Much of this money, it is alleged, ends up leaving the country. What remains is often divided up amongst a handful of special interests leaving little if anything at all left for the actual people and nation that has provided this vast source of energy and riches.
Saudi Arabia has been trying to pressure President Vladimir V. Putin of Russia to abandon his support for President Bashar al-Assad of Syria, using its dominance of the global oil markets at a time when the Russian government is reeling from the effects of plummeting oil prices.
In reality, Saudi Arabia is adjusting prices as per the demands of Washington and Wall Street, and in addition to pressuring Russia regarding Syria, it is also part of a plan to undermine and eventually overthrow the government of Russia itself. And if energy prices can be used as a weapon against a nation as big as Russia, surely they could be used as a weapon to manipulate, undermine, and endanger the sovereignty of Thailand.
Clearly then the world has misplaced its trust in these corporations and the governments they are apparently partnered with, using energy not for the greatest good of humanity, its development, and progress, but rather for their own self-serving hegemonic ambitions around the planet.
Arbitrarily dropping energy prices through the floor to attack Russia, means that prices can also arbitrarily be raised to bolster bottom lines. The vast majority of society as a consequence must suffer market instability caused by these self-serving price manipulations. Artificially low or high prices have a direct impact on all other aspects of the economy, setting off a chain reaction of events all of society must adjust to – for better or generally, for worse.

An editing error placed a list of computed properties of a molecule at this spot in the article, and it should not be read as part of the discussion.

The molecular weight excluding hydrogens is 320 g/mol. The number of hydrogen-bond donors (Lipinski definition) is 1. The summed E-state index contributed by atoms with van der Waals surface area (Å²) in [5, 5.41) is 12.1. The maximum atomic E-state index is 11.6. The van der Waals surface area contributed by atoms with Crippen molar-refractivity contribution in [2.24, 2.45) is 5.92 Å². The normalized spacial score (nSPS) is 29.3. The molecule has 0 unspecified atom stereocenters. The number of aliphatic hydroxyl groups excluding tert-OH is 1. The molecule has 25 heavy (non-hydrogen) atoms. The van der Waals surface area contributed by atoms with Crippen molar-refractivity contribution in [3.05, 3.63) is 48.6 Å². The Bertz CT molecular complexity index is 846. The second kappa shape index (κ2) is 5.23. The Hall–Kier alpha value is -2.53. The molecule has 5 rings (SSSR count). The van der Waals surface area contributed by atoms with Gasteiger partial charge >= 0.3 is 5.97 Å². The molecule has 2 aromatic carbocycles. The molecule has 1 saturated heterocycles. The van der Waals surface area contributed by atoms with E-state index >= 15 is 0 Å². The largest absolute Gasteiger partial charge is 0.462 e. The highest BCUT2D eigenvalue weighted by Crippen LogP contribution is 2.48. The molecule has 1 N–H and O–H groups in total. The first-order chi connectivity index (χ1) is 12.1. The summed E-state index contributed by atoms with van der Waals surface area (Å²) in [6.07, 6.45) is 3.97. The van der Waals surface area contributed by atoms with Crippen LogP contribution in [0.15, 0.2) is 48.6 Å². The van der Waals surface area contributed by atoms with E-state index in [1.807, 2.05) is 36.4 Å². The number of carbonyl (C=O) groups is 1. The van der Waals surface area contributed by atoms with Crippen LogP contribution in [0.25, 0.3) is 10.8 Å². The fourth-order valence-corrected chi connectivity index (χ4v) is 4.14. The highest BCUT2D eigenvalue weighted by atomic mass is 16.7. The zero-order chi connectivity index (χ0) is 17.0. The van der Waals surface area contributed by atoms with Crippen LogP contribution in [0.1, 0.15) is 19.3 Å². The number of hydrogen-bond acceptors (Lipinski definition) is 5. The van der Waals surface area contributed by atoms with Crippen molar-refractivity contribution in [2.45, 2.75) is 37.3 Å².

This flagrant abuse by corporations and governments of their virtually uncontested control over the energy sector, then, makes the talking points of those in Thailand speaking up against recent talks over oil concessions valid. Any concession must take these realities into consideration and put in measures to rein in abuses, price fixing, corruption, theft, and environmental devastation.
For the current government in Thailand’s part, concessions have been put on hold after a growing crescendo of vocal opposition. What comes next remains to be seen.
Fight Oil Monopolies or Replace Them?
Energy is the foundation of modern society. Everything from manufacturing to commerce, to the daily life of every member of society requires energy – both in the form of electricity and in the form of fuel for transportation. Energy, therefore, is a matter of national security.
Open matters of national security instinctively would never be left open to the meddling of foreign interests – be they governments or immense corporations. Dependence on foreign entities for matters of national security present obvious compromises few nations would be willing to make. Then why is Thailand and other nations in ASEAN and around the world so willing to sacrifice national security at the behest of these immense foreign special interests?
The answer is power and wealth. Big-oil and the corporate-financier interests they are entwined with have many tools with which to excise from any given nation their objectives. Despite the best efforts of many nations to protect their energy independence, big-oil possesses ways of persuading them otherwise.